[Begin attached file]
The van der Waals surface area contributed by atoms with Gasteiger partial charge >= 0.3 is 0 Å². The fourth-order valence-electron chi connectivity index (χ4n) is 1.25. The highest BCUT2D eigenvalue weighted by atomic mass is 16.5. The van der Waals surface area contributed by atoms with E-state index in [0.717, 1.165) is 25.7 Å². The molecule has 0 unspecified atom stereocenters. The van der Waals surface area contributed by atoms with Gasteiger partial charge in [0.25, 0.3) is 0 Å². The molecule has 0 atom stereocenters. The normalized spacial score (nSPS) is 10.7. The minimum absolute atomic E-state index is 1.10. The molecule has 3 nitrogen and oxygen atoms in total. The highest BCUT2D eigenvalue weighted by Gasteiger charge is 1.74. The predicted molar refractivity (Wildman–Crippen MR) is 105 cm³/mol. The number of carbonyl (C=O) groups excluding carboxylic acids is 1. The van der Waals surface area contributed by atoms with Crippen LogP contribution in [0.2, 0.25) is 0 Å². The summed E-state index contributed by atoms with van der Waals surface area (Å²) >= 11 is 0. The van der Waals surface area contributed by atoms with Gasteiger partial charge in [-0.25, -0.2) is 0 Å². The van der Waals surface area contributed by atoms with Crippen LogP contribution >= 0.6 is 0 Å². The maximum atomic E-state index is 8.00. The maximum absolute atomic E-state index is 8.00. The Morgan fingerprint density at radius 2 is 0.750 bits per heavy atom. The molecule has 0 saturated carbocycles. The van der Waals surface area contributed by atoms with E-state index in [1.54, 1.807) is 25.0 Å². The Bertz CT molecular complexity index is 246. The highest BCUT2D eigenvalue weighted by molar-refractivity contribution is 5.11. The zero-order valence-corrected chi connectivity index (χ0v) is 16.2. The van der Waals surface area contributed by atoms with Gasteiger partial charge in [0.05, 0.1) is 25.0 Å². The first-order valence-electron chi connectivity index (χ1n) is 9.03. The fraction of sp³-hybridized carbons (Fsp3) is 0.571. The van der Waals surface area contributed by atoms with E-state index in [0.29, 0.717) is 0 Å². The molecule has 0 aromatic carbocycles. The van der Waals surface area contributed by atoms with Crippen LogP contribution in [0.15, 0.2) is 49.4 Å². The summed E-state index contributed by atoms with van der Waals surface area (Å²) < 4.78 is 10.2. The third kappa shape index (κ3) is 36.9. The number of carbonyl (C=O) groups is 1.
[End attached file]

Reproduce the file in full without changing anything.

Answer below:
The van der Waals surface area contributed by atoms with Gasteiger partial charge >= 0.3 is 0 Å². The fourth-order valence-electron chi connectivity index (χ4n) is 1.25. The highest BCUT2D eigenvalue weighted by atomic mass is 16.5. The van der Waals surface area contributed by atoms with E-state index in [0.717, 1.165) is 25.7 Å². The molecule has 0 unspecified atom stereocenters. The van der Waals surface area contributed by atoms with Gasteiger partial charge in [0.25, 0.3) is 0 Å². The molecule has 0 atom stereocenters. The normalized spacial score (nSPS) is 10.7. The minimum absolute atomic E-state index is 1.10. The molecule has 3 nitrogen and oxygen atoms in total. The highest BCUT2D eigenvalue weighted by Gasteiger charge is 1.74. The predicted molar refractivity (Wildman–Crippen MR) is 105 cm³/mol. The number of carbonyl (C=O) groups excluding carboxylic acids is 1. The van der Waals surface area contributed by atoms with Crippen LogP contribution in [0.2, 0.25) is 0 Å². The summed E-state index contributed by atoms with van der Waals surface area (Å²) >= 11 is 0. The van der Waals surface area contributed by atoms with Gasteiger partial charge in [-0.25, -0.2) is 0 Å². The van der Waals surface area contributed by atoms with Crippen LogP contribution >= 0.6 is 0 Å². The maximum atomic E-state index is 8.00. The maximum absolute atomic E-state index is 8.00. The Morgan fingerprint density at radius 2 is 0.750 bits per heavy atom. The molecule has 0 saturated carbocycles. The van der Waals surface area contributed by atoms with E-state index in [1.54, 1.807) is 25.0 Å². The Bertz CT molecular complexity index is 246. The highest BCUT2D eigenvalue weighted by molar-refractivity contribution is 5.11. The zero-order valence-corrected chi connectivity index (χ0v) is 16.2. The van der Waals surface area contributed by atoms with Gasteiger partial charge in [0.05, 0.1) is 25.0 Å². The first-order valence-electron chi connectivity index (χ1n) is 9.03. The fraction of sp³-hybridized carbons (Fsp3) is 0.571. The van der Waals surface area contributed by atoms with E-state index in [0.29, 0.717) is 0 Å². The molecule has 0 aromatic carbocycles. The van der Waals surface area contributed by atoms with Crippen LogP contribution in [0.15, 0.2) is 49.4 Å². The summed E-state index contributed by atoms with van der Waals surface area (Å²) < 4.78 is 10.2. The third kappa shape index (κ3) is 36.9. The number of carbonyl (C=O) groups is 1.